As part of a blog tour, I'm pleased to welcome Claire McFall onto the blog to tell us about the settings she used for her new YA novel, Black Cairn Point.
Black Cairn Point is a YA thriller-horror. In it Heather and several of her friends take a camping trip that goes horribly wrong when they are set upon by something unnatural and evil.
Black Cairn Point. Sounds really creepy doesn’t it? It wasn’t actually the original title of the book (I’d tentatively called it “The Petersen Sessions” but my agent didn’t like that), but looking back, it fits much better because the novel really is all about the place.
And it is based on a real place: Ardwell Bay in Dumfries and Galloway:
Write what you know is a time-old piece of advice for budding authors, and it’s one I like to stick by, especially when it comes to setting. Ardwell Bay (aka Black Cairn Point) was the site of my one (and only) camping trip with my hubby back when he was just “the boyfriend”. The boyfriend stuck; camping, not so much. But the place made a big impression on me, even if I wasn’t keen on sleeping in a tent and going to the loo crouched between two rocks. Firstly, it was the sheer sense of isolation:
In the novel, Heather talks about the beach being “completely inaccessible, completely protected. Completely isolated.” And it really is. The road down is just as I describe it in the book – a one lane dirt track scything down the hill. The hills hug the beach, but the effect is that they feel almost like they’re hunching over you, hiding you from view. Then there’s the fact that there’s not a house for miles. Okay, you can see one wee house in the pic, but the roads are so squirrelly that, unless you can scale sheer cliffs (which I can’t), you are good and on your own down there. In the sunshine, that feels great, your own private beach… but when the clouds roll over and the wind picks up, it’s a creepy place.
Now, I’m not scared of the dark, but after the sun sets (sorry, have to insert a pic in here just because it’s GORGEOUS)
Then it gets dark. And I mean really dark. Our first night there, the sky was clear, and between the shining moon and the incredibly bright stars (wish I’d had a camera good enough to take a picture of that!) it wasn’t too bad. The sand was a lovely pale, almost white colour and it glowed silvery in the moonlight. It was almost romantic… except for the peeing among the rocks. The next night, however, it was cloudy. Of course it was, it’s Scotland. But that cloud cover took ALL THE LIGHT from the sky… and there weren’t any streetlight, blazing windows or even car headlights. It. Was. Dark.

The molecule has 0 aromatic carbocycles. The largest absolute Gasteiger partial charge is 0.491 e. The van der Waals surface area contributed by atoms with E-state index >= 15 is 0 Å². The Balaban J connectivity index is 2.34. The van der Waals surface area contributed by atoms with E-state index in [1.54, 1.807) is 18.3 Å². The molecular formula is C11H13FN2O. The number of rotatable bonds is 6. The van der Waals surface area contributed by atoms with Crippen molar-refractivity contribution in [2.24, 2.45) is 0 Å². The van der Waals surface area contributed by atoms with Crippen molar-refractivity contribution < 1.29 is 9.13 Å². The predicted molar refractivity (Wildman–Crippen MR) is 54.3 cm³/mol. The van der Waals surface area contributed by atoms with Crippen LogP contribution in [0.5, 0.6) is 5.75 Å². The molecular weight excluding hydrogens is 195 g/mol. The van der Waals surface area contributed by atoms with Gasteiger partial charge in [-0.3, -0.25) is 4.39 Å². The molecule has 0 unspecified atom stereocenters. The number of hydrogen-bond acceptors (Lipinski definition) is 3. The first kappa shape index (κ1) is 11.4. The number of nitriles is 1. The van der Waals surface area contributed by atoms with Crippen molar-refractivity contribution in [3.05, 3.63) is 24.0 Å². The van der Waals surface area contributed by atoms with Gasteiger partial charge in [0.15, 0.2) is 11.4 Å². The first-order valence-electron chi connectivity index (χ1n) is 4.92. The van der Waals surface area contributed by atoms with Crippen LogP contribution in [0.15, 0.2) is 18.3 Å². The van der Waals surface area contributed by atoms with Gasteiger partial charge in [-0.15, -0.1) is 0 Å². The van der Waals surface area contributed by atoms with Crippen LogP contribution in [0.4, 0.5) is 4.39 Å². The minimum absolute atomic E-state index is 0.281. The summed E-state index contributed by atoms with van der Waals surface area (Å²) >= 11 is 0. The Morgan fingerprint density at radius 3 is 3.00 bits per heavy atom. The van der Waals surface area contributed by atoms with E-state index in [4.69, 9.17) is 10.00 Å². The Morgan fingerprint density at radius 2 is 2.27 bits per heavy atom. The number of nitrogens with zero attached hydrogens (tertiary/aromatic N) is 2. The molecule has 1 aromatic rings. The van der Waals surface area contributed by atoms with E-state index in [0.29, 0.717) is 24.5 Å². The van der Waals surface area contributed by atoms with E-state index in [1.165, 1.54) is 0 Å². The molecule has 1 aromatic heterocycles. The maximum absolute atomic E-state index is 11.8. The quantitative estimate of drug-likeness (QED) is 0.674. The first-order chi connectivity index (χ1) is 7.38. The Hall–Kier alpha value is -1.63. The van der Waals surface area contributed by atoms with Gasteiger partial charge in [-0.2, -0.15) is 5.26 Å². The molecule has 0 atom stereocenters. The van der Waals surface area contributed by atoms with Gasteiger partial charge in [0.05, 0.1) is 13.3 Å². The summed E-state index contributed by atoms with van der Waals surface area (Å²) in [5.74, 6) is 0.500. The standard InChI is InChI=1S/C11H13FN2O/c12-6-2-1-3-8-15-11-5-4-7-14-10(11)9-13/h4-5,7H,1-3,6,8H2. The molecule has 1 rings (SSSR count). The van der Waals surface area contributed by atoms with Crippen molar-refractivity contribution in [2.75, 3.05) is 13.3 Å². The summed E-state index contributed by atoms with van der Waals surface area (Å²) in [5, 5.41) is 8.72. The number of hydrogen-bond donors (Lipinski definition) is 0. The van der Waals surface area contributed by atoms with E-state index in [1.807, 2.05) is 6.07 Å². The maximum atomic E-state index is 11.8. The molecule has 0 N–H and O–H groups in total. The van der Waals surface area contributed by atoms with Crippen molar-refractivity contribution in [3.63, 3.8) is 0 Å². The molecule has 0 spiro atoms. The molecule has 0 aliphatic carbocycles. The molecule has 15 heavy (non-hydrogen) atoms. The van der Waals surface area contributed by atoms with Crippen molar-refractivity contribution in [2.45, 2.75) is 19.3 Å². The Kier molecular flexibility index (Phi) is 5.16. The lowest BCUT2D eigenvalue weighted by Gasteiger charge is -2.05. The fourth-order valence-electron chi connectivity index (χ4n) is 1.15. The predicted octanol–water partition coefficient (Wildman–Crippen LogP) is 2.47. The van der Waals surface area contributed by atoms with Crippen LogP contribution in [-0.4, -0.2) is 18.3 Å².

We lit a campfire – because it was also freezing (Scotland, remember) – and that was when I discovered the funny thing about fires: although you can see them from miles and miles away, when you’re by the fire, looking out, the light really doesn’t go very far. In fact, the brightness of the flames actually makes the surrounding landscape even darker. Lots of things go bump in the night, and when you’re the only people on the beach, let me tell you that’s scary!
If I haven’t yet convinced you that Black Cairn Point is a terrifying place to be, let’s talk about the ruins.
Hubby reliably informs me (and he’s an archaeologist, so he’d know) that the ruins directly above Ardwell Bay are in fact from a broch (a round tower thingy from the Iron Age period), but just on the next hill is a cairn. It’s a burial mound made of rocks. So, kind of like a mini graveyard. Freaked out yet? Well, in local legends cairns have a long history of having spirits tied to them. Dead kings, the Fae… stuff like that. In the immortal words of Chunk from “The Goonies” (if you’ve never seen that movie you should, it’s a CLASSIC!), these cairns things weird me out “because they might have daddy longlegs and um... dead things, Mikey. DEAD THINGS!”
An isolated beach. Pitch black at night. A grave lurking ominously on the hills above. Perfect place for a horror story, right?
But you see why I never went camping again…
Black Cairn Point was published this week (August 2015) by Hot Key Books.
Two survivors, one terrible truth.
Heather agrees to a group camping holiday with Dougie and his friends because she's desperate to get closer to him. But when the two of them disturb a pagan burial site above the beach, she becomes certain that they have woken a malevolent spirit. Something is alive out there in the pitch-black dark, and it is planning to wreak deadly revenge.
One year later Heather knows that she was very lucky to escape Black Cairn Point but she is still waiting for Dougie to wake from his coma. If he doesn't, how will she prove her sanity, and her innocence?
To find out more about Claire McFall: